The trick – and I was as surprised to find this as I suspect you’ll be reading it – is to hustle the car as you would an older, less grippy touring car. I hesitate to say chuck it around like a Lotus Cortina, but the principle of working the tail harder than the front-end is remarkably effective. So long as you agitate it just enough on the way in then pick the throttle up with sufficient confidence you can neatly divide the directional labour between front and rear axles.

Once this penny has dropped nothing has the one-lap pace of the Capri. At least nothing in HTC. With fresh tyres under you and the added focus of a qualifying session ahead of you it’s a hugely exciting car to drive to its limits. You go for it from the first flier of the session, headlights blazing, exhausts blaring. That X-rated body language and paddock presence is amplified tenfold when mixing it with other traffic, and because the car is known for its raw pace people tend to give you a wide berth.

The car might have speed to spare, but extracting it isn’t easy. There’s so much to do, so many fine balances to strike in order to keep the engine on song (the fireworks aren’t lit until around 6000rpm) and hold the chassis in its sweet spot that you’re fully absorbed by the process. A process that’s intensely physical, yet requires precision and finesse to execute well.

Strangely, when you’re absolutely on the limit a certain calm seems to descend over the car. Yes it’s incredibly noisy and hot as hell, but once you’ve formed that all-important bond the Capri can be beautifully poised and almost playful in the way you can work it into a corner on the brakes, then shimmy it through on the power and leave two big fat black lines in your wake.

Of all the circuits we visit with HTC, Spa is by far the best for the Capri. It devours the long straights and slices through the fast corners such as Pouhon and Blanchimont, while Eau Rouge is a chance for the spectators to hear the GAA at full cry, its ear-splitting shriek ricocheting off the pine trees all the way down the Kemmel Straight and into to Les Combes. That said, after my ignominious arm-related retirement at Dijon in 2016 it was especially sweet to return last year with Lopez and prove the big Capri also works on tighter circuits by bagging pole, the win and fastest lap.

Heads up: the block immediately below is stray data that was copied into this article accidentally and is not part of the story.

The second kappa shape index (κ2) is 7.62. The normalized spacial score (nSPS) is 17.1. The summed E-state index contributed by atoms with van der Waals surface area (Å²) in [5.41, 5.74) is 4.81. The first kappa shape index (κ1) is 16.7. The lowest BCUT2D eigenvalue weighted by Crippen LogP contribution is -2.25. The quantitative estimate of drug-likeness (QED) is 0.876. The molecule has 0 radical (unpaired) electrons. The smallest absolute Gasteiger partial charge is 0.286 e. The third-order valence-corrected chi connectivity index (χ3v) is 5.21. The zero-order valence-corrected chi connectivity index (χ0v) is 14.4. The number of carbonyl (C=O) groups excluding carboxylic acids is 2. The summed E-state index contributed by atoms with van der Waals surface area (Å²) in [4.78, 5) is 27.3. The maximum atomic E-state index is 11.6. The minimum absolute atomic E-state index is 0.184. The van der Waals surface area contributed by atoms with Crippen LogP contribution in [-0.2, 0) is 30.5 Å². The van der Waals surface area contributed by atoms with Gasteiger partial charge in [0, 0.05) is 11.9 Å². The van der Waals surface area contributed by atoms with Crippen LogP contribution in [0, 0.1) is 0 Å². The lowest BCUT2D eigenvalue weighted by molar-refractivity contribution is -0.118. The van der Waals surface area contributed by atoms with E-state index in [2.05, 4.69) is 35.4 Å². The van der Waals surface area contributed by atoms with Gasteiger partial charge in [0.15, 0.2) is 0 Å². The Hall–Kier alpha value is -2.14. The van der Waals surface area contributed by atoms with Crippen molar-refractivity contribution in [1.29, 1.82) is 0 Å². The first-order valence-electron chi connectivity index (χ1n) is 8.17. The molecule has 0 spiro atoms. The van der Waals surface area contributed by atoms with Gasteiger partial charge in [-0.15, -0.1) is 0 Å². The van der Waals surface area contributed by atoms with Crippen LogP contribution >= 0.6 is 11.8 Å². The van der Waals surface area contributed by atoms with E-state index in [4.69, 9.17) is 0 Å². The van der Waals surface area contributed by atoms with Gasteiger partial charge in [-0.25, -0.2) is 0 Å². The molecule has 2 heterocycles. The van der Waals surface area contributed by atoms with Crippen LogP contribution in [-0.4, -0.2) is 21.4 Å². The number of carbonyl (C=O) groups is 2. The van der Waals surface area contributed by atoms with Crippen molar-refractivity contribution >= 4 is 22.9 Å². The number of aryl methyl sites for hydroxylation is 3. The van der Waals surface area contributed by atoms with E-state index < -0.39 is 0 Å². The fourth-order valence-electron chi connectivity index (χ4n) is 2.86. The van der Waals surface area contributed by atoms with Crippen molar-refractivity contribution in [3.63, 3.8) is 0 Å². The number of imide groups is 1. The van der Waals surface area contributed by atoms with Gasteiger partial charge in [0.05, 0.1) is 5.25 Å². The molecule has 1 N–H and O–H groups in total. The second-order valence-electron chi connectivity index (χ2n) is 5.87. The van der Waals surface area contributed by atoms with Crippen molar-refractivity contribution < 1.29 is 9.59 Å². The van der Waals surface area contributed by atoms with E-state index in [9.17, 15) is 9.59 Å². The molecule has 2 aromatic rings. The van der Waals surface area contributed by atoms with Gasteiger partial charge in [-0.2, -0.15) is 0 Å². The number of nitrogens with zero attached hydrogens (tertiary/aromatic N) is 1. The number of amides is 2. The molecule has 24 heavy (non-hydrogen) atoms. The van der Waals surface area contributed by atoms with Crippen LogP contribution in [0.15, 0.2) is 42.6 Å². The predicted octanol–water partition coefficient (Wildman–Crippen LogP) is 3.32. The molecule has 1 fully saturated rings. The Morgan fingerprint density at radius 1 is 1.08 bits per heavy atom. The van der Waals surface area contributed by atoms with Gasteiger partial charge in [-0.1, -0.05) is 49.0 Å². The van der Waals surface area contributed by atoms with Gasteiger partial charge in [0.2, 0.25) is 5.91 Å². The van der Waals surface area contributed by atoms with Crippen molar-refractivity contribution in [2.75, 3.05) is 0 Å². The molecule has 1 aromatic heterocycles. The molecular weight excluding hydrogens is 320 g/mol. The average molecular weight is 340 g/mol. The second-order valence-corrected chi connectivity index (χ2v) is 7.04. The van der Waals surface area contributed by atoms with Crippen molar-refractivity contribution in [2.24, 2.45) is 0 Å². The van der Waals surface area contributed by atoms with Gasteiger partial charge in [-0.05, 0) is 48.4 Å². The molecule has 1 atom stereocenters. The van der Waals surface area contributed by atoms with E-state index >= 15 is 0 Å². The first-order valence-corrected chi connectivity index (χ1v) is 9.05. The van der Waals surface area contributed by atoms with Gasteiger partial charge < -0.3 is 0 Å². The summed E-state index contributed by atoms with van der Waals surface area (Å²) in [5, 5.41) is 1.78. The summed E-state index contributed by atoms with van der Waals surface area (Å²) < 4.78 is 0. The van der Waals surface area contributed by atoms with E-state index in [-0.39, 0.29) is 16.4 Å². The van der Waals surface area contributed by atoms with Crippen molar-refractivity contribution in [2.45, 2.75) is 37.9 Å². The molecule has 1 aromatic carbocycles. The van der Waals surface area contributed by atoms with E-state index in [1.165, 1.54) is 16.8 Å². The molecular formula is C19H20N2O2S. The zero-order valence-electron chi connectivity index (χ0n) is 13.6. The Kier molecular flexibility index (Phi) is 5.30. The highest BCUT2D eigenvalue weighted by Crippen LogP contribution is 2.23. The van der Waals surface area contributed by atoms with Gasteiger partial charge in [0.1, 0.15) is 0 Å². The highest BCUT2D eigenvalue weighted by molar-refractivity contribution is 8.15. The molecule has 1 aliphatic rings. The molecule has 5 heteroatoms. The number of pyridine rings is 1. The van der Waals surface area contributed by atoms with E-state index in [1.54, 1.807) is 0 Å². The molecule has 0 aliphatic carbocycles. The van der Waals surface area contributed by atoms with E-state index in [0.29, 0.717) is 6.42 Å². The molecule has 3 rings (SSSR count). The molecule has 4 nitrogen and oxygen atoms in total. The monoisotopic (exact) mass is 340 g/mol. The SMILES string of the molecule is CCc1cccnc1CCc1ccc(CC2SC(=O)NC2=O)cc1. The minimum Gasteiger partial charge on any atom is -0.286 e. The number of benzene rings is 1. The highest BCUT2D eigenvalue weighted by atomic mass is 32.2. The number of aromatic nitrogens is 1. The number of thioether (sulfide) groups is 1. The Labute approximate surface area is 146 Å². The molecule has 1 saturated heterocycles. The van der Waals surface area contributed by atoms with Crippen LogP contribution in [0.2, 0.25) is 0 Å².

In a race situation the Capri fills you with confidence. You have the firepower in a straight line, you have the corner speed and you have the stopping power. What you don’t have – at least compared to the smaller, lighter and more nimble BDA Escorts – is their ability to change direction and adjust their cornering line. This leaves you vulnerable through some of the more technical sections, but what’s ahead of you doesn’t tend to stay there for long, while what’s behind you only ever tends to get smaller.

Over longer distances – the kind that characterised the ETCC – I can see how the Escorts would have been harder to keep at bay. The Capri will hang together for an hour being driven flat out, but HTC’s race formats belie the fact the Capri is right at the limit on reliability. Hardly surprising when you consider it runs the same ZF gearbox, ‘Atlas’ rear axle and crown wheel and pinion as the Mk2 Escorts, despite weighing 200kg more and transmitting an additional 200bhp through 5in-wider rear slicks. No wonder they could be blisteringly fast, but frustratingly fragile. Ironically, although the RS3100 Capri had the wherewithal to dominate the factory-built 24v Batmobiles, the ’74 ETCC title would go to a Zakspeed Escort…

Despite falling short of its championship-winning objective the Capris were rightly revered. In the years since, the original factory-built Colognes have rarely come out to play, further cementing their unicorn status. To now have the opportunity to see and hear such magnificent cars in anger is one of the many reasons why historic racing is a modern motor sport success story.

And to have the opportunity to race one? Well, that’s a dream. One that brings immense pleasure and an even greater respect for these extreme Group 2 machines – some of the most exciting and charismatic racing cars ever built. Not everyone agrees with race-legal replicas such as this, but when they serve to keep such a fabled car’s mythical reputation alive for future generations to enjoy, what’s not to love?